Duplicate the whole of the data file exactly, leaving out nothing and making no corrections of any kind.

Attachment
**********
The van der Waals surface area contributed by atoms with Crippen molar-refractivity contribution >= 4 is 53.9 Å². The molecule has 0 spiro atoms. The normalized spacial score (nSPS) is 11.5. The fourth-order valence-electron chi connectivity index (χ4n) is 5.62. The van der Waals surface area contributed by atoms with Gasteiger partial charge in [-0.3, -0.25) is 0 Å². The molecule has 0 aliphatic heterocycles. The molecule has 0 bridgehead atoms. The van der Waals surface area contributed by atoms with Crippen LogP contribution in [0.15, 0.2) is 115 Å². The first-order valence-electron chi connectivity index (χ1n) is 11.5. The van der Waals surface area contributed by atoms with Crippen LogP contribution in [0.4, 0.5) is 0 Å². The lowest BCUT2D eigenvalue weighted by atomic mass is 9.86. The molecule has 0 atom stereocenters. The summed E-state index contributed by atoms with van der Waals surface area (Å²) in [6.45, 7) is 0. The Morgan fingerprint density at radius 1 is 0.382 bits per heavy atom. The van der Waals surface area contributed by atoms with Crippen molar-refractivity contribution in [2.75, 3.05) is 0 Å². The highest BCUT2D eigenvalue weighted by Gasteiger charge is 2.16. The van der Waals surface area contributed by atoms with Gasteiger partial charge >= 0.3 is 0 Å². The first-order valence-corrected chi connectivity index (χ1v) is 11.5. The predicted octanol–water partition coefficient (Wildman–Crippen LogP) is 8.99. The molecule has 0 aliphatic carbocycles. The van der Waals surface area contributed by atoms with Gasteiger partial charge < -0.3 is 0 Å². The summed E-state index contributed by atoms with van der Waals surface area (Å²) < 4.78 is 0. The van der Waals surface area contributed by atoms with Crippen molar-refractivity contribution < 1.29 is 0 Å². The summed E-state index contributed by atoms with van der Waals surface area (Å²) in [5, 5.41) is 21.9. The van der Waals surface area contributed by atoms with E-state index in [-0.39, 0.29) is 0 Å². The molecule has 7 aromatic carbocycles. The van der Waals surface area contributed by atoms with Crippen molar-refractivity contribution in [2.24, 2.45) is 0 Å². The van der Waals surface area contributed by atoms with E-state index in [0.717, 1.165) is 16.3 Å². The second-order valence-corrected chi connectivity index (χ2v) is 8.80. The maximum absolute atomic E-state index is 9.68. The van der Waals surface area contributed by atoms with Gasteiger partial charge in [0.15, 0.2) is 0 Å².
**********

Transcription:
The van der Waals surface area contributed by atoms with Crippen molar-refractivity contribution >= 4 is 53.9 Å². The molecule has 0 spiro atoms. The normalized spacial score (nSPS) is 11.5. The fourth-order valence-electron chi connectivity index (χ4n) is 5.62. The van der Waals surface area contributed by atoms with Gasteiger partial charge in [-0.3, -0.25) is 0 Å². The molecule has 0 aliphatic heterocycles. The molecule has 0 bridgehead atoms. The van der Waals surface area contributed by atoms with Crippen LogP contribution in [0.15, 0.2) is 115 Å². The first-order valence-electron chi connectivity index (χ1n) is 11.5. The van der Waals surface area contributed by atoms with Crippen LogP contribution in [0.4, 0.5) is 0 Å². The lowest BCUT2D eigenvalue weighted by atomic mass is 9.86. The molecule has 0 atom stereocenters. The summed E-state index contributed by atoms with van der Waals surface area (Å²) in [6.45, 7) is 0. The Morgan fingerprint density at radius 1 is 0.382 bits per heavy atom. The van der Waals surface area contributed by atoms with Crippen molar-refractivity contribution in [2.75, 3.05) is 0 Å². The highest BCUT2D eigenvalue weighted by Gasteiger charge is 2.16. The van der Waals surface area contributed by atoms with Gasteiger partial charge >= 0.3 is 0 Å². The first-order valence-corrected chi connectivity index (χ1v) is 11.5. The predicted octanol–water partition coefficient (Wildman–Crippen LogP) is 8.99. The molecule has 0 aliphatic carbocycles. The van der Waals surface area contributed by atoms with Gasteiger partial charge < -0.3 is 0 Å². The summed E-state index contributed by atoms with van der Waals surface area (Å²) < 4.78 is 0. The van der Waals surface area contributed by atoms with Crippen molar-refractivity contribution < 1.29 is 0 Å². The summed E-state index contributed by atoms with van der Waals surface area (Å²) in [5, 5.41) is 21.9. The van der Waals surface area contributed by atoms with E-state index in [-0.39, 0.29) is 0 Å². The molecule has 7 aromatic carbocycles. The van der Waals surface area contributed by atoms with Crippen molar-refractivity contribution in [2.24, 2.45) is 0 Å². The van der Waals surface area contributed by atoms with E-state index in [0.717, 1.165) is 16.3 Å². The second-order valence-corrected chi connectivity index (χ2v) is 8.80. The maximum absolute atomic E-state index is 9.68. The van der Waals surface area contributed by atoms with Gasteiger partial charge in [0.15, 0.2) is 0 Å².